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McConnell's "$2 Billion Spending Cut"

Mitch McConnell, as part of his red-meat pretext for abandoning the debt ceiling hostage strategy, has accused the Obama administration of really only offering $2 billion in spending cuts:

Earlier this week, I asked an administration official point blank what the cuts they were proposing as part of their so-called bipartisan deal would amount to next year. He said they amounted to about $2 billion, total. Washington will borrow $4 billion dollars today alone. Two billion dollars when Washington borrows more than that every day.
“This is what they were planning to spin as more than $1 trillion over 10 years.
“It was at that point that I realized the White House simply was not serious about cutting spending or debt.

The $2 billion talking point has been picked up by, among others, Washington Post conservative blogger Jennifer Rubin, who is also the leak recipient of, and passionate advocate for, McConnell's plan:

The White House offered a paltry $2 billion in actual, immediate cuts...If no one likes the plan we can go back to the main ring, where Obama is offering only $2 billion in real spending cuts.

There are a couple of huge problems here. First, McConnell is assuming that the only "real" spending cuts are those that take place in this year's budget. Of course, that's silly. You don't want to impose very large cuts during an economic crisis. Now, Republicans may deny economic principles advocated by such left-wing radicals as Ben Bernanke and Goldman Sachs, but the administration does believe this. So obviously, if the administration accedes to spending cuts, it's going to want to backload them for macroeconomic reasons.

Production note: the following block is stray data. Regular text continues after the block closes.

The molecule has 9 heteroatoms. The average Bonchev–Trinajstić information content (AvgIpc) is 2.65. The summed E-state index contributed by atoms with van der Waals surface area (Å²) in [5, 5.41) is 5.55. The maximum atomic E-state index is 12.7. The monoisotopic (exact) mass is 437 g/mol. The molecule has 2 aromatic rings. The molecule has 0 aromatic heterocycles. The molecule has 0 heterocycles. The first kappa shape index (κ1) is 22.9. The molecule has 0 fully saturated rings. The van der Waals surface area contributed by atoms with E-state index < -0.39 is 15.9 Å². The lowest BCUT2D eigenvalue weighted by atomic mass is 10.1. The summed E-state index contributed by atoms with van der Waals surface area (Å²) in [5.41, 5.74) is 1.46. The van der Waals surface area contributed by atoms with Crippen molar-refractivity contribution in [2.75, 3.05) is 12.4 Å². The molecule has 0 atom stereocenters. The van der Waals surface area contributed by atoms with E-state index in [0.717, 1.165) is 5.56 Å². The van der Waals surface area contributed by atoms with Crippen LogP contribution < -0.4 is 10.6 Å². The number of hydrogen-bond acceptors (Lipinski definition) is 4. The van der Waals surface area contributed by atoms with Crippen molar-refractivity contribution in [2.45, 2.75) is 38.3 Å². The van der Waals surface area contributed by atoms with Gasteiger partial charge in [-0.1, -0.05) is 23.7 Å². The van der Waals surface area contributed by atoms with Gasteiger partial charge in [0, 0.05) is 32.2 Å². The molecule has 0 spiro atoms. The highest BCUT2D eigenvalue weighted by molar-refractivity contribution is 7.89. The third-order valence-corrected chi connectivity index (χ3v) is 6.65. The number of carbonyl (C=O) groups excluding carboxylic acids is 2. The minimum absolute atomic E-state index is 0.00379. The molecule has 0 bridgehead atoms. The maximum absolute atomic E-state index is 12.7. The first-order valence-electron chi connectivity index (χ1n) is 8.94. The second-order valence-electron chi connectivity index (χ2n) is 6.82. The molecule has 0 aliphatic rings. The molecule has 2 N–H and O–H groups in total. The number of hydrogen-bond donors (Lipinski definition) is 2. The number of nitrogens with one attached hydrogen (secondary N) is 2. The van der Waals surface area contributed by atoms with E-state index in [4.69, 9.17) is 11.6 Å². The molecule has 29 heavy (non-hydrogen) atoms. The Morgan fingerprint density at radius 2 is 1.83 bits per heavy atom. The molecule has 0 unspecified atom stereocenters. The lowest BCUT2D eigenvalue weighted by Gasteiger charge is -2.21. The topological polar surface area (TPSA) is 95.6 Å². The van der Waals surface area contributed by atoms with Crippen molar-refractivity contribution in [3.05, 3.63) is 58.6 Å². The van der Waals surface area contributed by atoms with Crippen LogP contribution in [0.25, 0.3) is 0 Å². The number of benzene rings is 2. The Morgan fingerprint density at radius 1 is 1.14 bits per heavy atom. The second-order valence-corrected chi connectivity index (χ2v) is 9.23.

This does not mean the spending cuts are not "real." Indeed, Paul Ryan's budget imposed enormous cuts over a very long period of time. His most high-profile spending cut did not even begin to accrue savings until after ten years. You didn't see Republicans denying those savings were real.

Second, a Democratic official familiar with the budget talks assures me that McConnell's account is numerically false. McConnell simply took the fiscal year 2011 discretionary budget, $1.050 trillion, and compared it with the number discussed in the negotiations, $1.048 trillion. But of course, budget baselines account for inflation and higher costs. The Congressional Budget Office baseline for 2012, excluding war costs, was $1,111 trillion, which would make the first year savings $63 billion.

This official showed me a spreadsheet of a CBO baseline which was provided to the negotiators but hasn't been published. I didn't independently confirm its veracity, but I have no reason to doubt it. In any case, McConnell's line here is not just conceptually silly but seems to be factually incorrect as well.